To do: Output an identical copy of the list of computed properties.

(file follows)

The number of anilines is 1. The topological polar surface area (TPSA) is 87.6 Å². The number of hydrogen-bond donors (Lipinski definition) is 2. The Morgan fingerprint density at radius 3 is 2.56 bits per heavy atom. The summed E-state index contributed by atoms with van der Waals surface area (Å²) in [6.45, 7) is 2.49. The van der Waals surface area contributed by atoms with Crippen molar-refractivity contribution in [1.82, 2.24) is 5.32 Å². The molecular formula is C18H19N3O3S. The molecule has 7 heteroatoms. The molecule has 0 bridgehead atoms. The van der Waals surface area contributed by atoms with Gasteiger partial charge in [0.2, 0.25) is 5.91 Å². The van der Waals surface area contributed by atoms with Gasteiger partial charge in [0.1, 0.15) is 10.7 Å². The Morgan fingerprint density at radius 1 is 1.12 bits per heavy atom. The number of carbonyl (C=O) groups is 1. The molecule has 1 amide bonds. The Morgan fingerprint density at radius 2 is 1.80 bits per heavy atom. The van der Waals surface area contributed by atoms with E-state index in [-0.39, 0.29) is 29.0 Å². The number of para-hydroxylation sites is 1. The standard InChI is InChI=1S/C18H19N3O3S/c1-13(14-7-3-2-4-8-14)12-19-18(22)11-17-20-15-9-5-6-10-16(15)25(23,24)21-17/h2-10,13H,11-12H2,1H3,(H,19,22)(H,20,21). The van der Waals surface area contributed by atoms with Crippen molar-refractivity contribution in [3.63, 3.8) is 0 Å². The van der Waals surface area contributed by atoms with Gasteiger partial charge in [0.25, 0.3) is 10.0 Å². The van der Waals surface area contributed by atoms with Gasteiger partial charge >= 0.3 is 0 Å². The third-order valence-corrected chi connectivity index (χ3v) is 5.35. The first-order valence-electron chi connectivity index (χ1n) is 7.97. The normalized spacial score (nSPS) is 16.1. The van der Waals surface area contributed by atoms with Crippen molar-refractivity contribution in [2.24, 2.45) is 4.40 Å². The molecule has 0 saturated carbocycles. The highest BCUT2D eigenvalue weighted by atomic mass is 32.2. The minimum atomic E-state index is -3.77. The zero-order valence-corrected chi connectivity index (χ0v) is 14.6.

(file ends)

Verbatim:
The number of anilines is 1. The topological polar surface area (TPSA) is 87.6 Å². The number of hydrogen-bond donors (Lipinski definition) is 2. The Morgan fingerprint density at radius 3 is 2.56 bits per heavy atom. The summed E-state index contributed by atoms with van der Waals surface area (Å²) in [6.45, 7) is 2.49. The van der Waals surface area contributed by atoms with Crippen molar-refractivity contribution in [1.82, 2.24) is 5.32 Å². The molecular formula is C18H19N3O3S. The molecule has 7 heteroatoms. The molecule has 0 bridgehead atoms. The van der Waals surface area contributed by atoms with Gasteiger partial charge in [0.2, 0.25) is 5.91 Å². The van der Waals surface area contributed by atoms with Gasteiger partial charge in [0.1, 0.15) is 10.7 Å². The Morgan fingerprint density at radius 1 is 1.12 bits per heavy atom. The number of carbonyl (C=O) groups is 1. The molecule has 1 amide bonds. The Morgan fingerprint density at radius 2 is 1.80 bits per heavy atom. The van der Waals surface area contributed by atoms with E-state index in [-0.39, 0.29) is 29.0 Å². The number of para-hydroxylation sites is 1. The standard InChI is InChI=1S/C18H19N3O3S/c1-13(14-7-3-2-4-8-14)12-19-18(22)11-17-20-15-9-5-6-10-16(15)25(23,24)21-17/h2-10,13H,11-12H2,1H3,(H,19,22)(H,20,21). The van der Waals surface area contributed by atoms with Crippen molar-refractivity contribution in [3.63, 3.8) is 0 Å². The van der Waals surface area contributed by atoms with Gasteiger partial charge in [0.25, 0.3) is 10.0 Å². The van der Waals surface area contributed by atoms with Gasteiger partial charge >= 0.3 is 0 Å². The third-order valence-corrected chi connectivity index (χ3v) is 5.35. The first-order valence-electron chi connectivity index (χ1n) is 7.97. The normalized spacial score (nSPS) is 16.1. The van der Waals surface area contributed by atoms with Crippen molar-refractivity contribution in [2.24, 2.45) is 4.40 Å². The molecule has 0 saturated carbocycles. The highest BCUT2D eigenvalue weighted by atomic mass is 32.2. The minimum atomic E-state index is -3.77. The zero-order valence-corrected chi connectivity index (χ0v) is 14.6.